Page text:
Make your own opportunities

Your online presence and business cards allow you to present yourself as an artist in impromptu situations and widen your opportunities. Likewise, reimagine your previous conceptions about where art should be viewed and sold.

Is your work represented by a gallery? Wonderful! 

Are you not yet at this stage in your art career? No problem! 

As Shakespeare said, “all the worlds a stage.” We say, all the world's a gallery! If you see a place you are inspired to show your work, get talking! If you meet someone you want to introduce to your art, show them an online gallery!

Are there other avenues for art sale that you haven’t considered? Do a quick search and see if there are any local or national curatorial companies that may be a good fit for your work. 

Remember, your art could be bought and displayed in a home but could also make its way into a hotel, restaurant, or business. Request meetings to get to know different interior design and curation companies, present your work and get on their radar. Contact private curators, different galleries that you are interested in, or local art groups to see if you could exhibit or collaborate.

Have your price lists on hand 

As an entrepreneur and artist, you need to be able to make opportunities for yourself as well as be ready for opportunities. Be ready for opportunities, have openness to new ventures, and be ready with your professional tools in hand.

Coffee shop? Public spaces? Libraries? New contacts to introduce to your art? Present yourself with confidence and professionalism. 

Once you make the connection, be ready to present your work by giving a preview of your art via your website or a viewing tool like “Private Rooms” on Artwork Archive. Don’t underestimate the power of networks and communities. Let people know what art you have available with an inventory report. Assert yourself as a professional with strong tools that establish you both as an artist and as a competent, easy to work with, business person. 

Create systems for your career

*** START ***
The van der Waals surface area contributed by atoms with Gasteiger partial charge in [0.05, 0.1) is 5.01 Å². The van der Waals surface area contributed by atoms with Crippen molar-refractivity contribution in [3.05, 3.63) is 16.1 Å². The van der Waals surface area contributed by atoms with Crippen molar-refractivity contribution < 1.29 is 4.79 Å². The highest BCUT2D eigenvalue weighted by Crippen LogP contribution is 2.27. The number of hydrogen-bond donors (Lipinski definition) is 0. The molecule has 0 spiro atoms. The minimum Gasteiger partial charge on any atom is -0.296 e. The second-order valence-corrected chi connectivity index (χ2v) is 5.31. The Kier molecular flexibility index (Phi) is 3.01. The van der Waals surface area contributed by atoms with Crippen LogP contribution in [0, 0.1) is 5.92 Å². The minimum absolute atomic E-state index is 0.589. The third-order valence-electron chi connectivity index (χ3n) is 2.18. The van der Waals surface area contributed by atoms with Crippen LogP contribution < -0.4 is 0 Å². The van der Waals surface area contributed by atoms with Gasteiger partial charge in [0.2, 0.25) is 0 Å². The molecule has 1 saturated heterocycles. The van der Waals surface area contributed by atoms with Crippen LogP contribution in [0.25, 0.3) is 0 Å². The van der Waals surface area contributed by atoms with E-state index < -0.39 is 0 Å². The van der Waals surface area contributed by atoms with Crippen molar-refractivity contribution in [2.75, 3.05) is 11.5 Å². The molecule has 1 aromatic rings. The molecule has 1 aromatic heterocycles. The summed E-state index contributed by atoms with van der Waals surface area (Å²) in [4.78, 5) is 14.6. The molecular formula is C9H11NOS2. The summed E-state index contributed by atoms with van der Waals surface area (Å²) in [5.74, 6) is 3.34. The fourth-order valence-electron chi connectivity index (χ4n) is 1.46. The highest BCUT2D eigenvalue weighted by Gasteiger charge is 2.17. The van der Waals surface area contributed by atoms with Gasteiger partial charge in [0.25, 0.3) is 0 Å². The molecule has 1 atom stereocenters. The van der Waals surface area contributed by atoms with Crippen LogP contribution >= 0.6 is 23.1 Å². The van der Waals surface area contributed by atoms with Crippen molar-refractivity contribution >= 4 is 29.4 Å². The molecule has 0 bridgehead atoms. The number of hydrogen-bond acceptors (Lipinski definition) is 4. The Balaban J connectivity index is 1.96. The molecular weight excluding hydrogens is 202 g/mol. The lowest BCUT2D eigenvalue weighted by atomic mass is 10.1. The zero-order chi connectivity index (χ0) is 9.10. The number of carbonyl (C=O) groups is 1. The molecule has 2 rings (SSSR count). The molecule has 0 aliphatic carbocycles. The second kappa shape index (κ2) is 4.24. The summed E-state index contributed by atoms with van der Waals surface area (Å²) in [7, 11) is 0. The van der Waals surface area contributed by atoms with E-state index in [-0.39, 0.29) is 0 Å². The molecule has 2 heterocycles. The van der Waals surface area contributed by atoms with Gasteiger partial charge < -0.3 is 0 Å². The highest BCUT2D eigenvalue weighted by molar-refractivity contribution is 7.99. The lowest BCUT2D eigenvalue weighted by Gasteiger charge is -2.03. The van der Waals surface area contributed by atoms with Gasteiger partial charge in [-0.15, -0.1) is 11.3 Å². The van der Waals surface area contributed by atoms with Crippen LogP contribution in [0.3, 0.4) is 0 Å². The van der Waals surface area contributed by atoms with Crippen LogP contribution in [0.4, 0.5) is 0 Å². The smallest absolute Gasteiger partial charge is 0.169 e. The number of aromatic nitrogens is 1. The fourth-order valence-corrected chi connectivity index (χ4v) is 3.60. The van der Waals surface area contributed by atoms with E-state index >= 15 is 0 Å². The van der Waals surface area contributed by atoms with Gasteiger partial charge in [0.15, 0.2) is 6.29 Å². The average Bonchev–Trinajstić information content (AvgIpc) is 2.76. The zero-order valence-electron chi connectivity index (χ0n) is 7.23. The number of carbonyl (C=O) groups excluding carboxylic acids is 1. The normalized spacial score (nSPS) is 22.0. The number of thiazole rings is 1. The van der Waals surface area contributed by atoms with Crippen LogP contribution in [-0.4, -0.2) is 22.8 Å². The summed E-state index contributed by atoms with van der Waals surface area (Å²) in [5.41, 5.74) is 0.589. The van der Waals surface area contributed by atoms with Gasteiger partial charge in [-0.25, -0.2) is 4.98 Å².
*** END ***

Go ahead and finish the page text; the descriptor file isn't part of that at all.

Then, make them part of your schedule.

Invest in your art and in yourself as an artist by thinking long term. Whether this means adopting a software system like Artwork Archive to organize, sell, generate and keep track of your records, or by finding solutions to needing more supplies or workspace. Think about simplifying processes and making the things you need to do work for you.

Likewise, embrace organization in the short term to bolster your effect long term. It is important to hold yourself accountable and follow through on your appointments and scheduling reminders. Use tools that allow you to integrate your calendar with your art business.

Generate a buzz around your artwork

So now that you have a professional presence, are seizing and creating opportunities, and have systems in place for your career, it’s time to create some noise! 

You are your own best advocate. Reframe “shameless” into confidence in your self-promotion. 

Don’t wait for a reporter to pick up a story about you as an artist, pitch to the press yourself. Let your local paper or arts magazine know about your upcoming shows. Reach out and invite the press to attend your events and send a sum up email giving information about why and how you created what you are sharing. Find arts blogs, like the Artwork Archive blog, and offer to be a guest writer. Think about creating symbiotic relationships.